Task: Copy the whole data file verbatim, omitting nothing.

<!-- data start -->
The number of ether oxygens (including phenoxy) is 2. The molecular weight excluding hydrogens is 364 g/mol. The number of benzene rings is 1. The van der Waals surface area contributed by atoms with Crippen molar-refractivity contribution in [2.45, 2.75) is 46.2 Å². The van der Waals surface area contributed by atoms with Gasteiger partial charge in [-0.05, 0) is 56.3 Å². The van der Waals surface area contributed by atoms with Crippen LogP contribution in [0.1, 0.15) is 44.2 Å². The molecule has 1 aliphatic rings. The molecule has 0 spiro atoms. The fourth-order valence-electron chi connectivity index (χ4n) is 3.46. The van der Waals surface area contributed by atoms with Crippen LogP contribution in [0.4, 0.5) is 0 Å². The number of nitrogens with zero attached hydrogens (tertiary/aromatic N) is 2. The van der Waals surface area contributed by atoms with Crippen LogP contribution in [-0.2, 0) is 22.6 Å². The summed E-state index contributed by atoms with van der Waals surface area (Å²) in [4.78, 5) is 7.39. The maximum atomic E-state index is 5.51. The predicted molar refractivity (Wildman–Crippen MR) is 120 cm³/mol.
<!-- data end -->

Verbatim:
The number of ether oxygens (including phenoxy) is 2. The molecular weight excluding hydrogens is 364 g/mol. The number of benzene rings is 1. The van der Waals surface area contributed by atoms with Crippen molar-refractivity contribution in [2.45, 2.75) is 46.2 Å². The van der Waals surface area contributed by atoms with Gasteiger partial charge in [-0.05, 0) is 56.3 Å². The van der Waals surface area contributed by atoms with Crippen LogP contribution in [0.1, 0.15) is 44.2 Å². The molecule has 1 aliphatic rings. The molecule has 0 spiro atoms. The fourth-order valence-electron chi connectivity index (χ4n) is 3.46. The van der Waals surface area contributed by atoms with Crippen LogP contribution in [0.4, 0.5) is 0 Å². The number of nitrogens with zero attached hydrogens (tertiary/aromatic N) is 2. The van der Waals surface area contributed by atoms with Crippen LogP contribution in [-0.2, 0) is 22.6 Å². The summed E-state index contributed by atoms with van der Waals surface area (Å²) in [4.78, 5) is 7.39. The maximum atomic E-state index is 5.51. The predicted molar refractivity (Wildman–Crippen MR) is 120 cm³/mol.